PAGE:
We’ve had unseasonably warm weather for October – and so far, there’s been no sign of the first frosts.
It means you’re probably still enjoying some of the summer colour in your garden. We still have our cosmos, a few remaining zinnias, black-eyed susan, begonias and a few others – as well as our geraniums, which are still looking fantastic, I must say. If, unlike mine, your dahlias weren’t entirely gobbled by slugs, they’re probably still putting on a good show, too.
Over the next few weeks we expect the weather to change – it’ll probably get wetter and colder. There’ll be lots more fallen leaves to sweep up! And you’ll be giving some thought to how to ‘over winter’ plants like dahlias.
Here’s a few of the gardening jobs you might want to do this November:
Plant tulip bulbs now
Whilst many of the spring bulbs, like daffodils, muscari and crocuses, can be planted from September onwards, tulips should not be planted until November. And whilst tulips can come back every year, you’ll generally always get the best from them in the first year, so it’s worth getting new bulbs if you want the display to be top quality next year. If, like me, you haven’t got around to planting your other bulbs yet, you can still do it now.
Introduce new roses into the garden
Buy them now as bare root plants. Plant them out and they’ll have time to settle themselves in before next summer. It’s a great value way to buy roses, too.
It’s not too late to plant edibles
You can still plant garlic, shallots and onions outdoors and get a head start on next year. It’s a good idea to protect them from really harsh frosts with a covering of fleece.
Feed the birds
You may have been doing this all year round, but if not, this is the time of year when birds need a little extra help. Make sure there’s a water source and leave out some food for them daily. Choose high energy and high fat foods, like peanuts, suet blocks, sunflower seeds or mealworms.
The RSPB have some great tips on what to feed the birds in autumn and winter.
Go gently with the lawn…
…Especially if it becomes very wet. We will soon be getting to the point where the grass no longer needs cutting, but in the meantime, if you are going to brave one or two last cuts, keep the blades high on the mower so as not to scalp the grass, which is growing much more slowly now.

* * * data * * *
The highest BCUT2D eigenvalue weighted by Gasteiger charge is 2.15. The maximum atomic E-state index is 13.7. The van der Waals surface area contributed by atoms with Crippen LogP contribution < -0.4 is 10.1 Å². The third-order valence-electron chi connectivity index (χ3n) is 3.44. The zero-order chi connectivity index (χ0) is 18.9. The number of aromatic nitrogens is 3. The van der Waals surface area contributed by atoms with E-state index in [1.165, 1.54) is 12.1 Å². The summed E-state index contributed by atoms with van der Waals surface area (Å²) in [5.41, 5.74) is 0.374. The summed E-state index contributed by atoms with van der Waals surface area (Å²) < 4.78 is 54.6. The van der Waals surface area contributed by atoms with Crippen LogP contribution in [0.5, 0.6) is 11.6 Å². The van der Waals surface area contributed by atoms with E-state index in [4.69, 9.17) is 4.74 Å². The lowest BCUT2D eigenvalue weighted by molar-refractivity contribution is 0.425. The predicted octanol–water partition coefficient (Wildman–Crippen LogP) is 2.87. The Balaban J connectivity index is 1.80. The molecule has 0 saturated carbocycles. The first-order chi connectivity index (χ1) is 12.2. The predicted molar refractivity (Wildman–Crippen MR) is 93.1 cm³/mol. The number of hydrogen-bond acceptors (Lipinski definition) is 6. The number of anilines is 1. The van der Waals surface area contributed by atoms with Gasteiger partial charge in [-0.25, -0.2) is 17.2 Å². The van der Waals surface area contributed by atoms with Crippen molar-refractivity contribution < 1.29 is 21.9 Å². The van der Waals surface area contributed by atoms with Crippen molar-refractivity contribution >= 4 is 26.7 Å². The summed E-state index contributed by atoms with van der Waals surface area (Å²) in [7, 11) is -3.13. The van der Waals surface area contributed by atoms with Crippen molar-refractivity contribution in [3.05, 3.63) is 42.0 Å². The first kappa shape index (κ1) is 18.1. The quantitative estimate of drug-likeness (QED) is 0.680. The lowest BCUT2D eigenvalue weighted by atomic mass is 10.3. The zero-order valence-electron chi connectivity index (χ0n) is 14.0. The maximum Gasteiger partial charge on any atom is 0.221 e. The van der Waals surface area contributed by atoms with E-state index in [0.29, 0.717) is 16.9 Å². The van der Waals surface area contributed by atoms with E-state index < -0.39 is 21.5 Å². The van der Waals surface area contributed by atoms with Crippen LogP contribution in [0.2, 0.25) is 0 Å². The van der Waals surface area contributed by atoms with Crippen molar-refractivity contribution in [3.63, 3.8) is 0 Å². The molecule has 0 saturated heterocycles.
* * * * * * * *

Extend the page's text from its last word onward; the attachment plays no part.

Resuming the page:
Don’t forget your indoor bulbs
If you’ve potted up some hyacinths, daffodills or amaryllis for Christmas, don’t forget to keep en eye on them. Make sure they don’t dry out or you won’t get your Christmas flowers!
Brush up those leaves
For some people who are lucky enough to have lots of trees in or around their garden, this can be a major job at this time of year! Remember, you can collect up fallen leaves, store them in bin bags and use them to make leafmould, which is really good for your beds. If you’re not sure how to do this, take a look at Monty Don’s guide to making leaf mould. But, if any of your roses had blackspot this year, you need to be careful to collect these leaves up separately and dispose of them, to guard against the same problem coming back next year.
Bring potted herbs indoors
If you have pots of chives or parsley in the garden, you can bring them in and put them on a windowsill so that you can continue to have them on hand in the kitchen over winter.
About the author:
My name is Gemma. I’m the editor of Lowton & Golborne News and a very keen but amateur gardener. I mainly enjoy growing flowers in my small garden in Lowton, but I do dabble with the occasional veggie too – all in containers. You can follow my garden on Instagram @gandtgarden.
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